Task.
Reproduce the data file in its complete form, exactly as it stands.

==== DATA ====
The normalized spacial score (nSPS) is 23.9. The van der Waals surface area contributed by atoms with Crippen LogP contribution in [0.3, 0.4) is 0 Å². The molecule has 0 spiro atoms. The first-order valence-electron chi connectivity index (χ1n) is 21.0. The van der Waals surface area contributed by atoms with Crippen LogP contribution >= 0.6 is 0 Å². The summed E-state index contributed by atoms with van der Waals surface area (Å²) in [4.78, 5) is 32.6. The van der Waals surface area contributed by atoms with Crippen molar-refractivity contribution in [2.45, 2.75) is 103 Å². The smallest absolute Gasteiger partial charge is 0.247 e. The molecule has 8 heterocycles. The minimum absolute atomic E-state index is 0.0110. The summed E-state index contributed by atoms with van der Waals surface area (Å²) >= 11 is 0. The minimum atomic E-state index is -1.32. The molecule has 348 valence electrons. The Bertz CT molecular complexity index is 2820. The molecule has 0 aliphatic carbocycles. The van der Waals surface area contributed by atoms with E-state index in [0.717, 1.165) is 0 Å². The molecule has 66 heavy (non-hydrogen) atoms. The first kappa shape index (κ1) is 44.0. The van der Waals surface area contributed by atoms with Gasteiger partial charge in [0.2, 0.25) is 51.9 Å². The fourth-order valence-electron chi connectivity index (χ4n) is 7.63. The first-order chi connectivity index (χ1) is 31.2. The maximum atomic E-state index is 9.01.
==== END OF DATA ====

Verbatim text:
The normalized spacial score (nSPS) is 23.9. The van der Waals surface area contributed by atoms with Crippen LogP contribution in [0.3, 0.4) is 0 Å². The molecule has 0 spiro atoms. The first-order valence-electron chi connectivity index (χ1n) is 21.0. The van der Waals surface area contributed by atoms with Crippen LogP contribution >= 0.6 is 0 Å². The summed E-state index contributed by atoms with van der Waals surface area (Å²) in [4.78, 5) is 32.6. The van der Waals surface area contributed by atoms with Crippen molar-refractivity contribution in [2.45, 2.75) is 103 Å². The smallest absolute Gasteiger partial charge is 0.247 e. The molecule has 8 heterocycles. The minimum absolute atomic E-state index is 0.0110. The summed E-state index contributed by atoms with van der Waals surface area (Å²) >= 11 is 0. The minimum atomic E-state index is -1.32. The molecule has 348 valence electrons. The Bertz CT molecular complexity index is 2820. The molecule has 0 aliphatic carbocycles. The van der Waals surface area contributed by atoms with E-state index in [0.717, 1.165) is 0 Å². The molecule has 66 heavy (non-hydrogen) atoms. The first kappa shape index (κ1) is 44.0. The van der Waals surface area contributed by atoms with Gasteiger partial charge in [0.2, 0.25) is 51.9 Å². The fourth-order valence-electron chi connectivity index (χ4n) is 7.63. The first-order chi connectivity index (χ1) is 31.2. The maximum atomic E-state index is 9.01.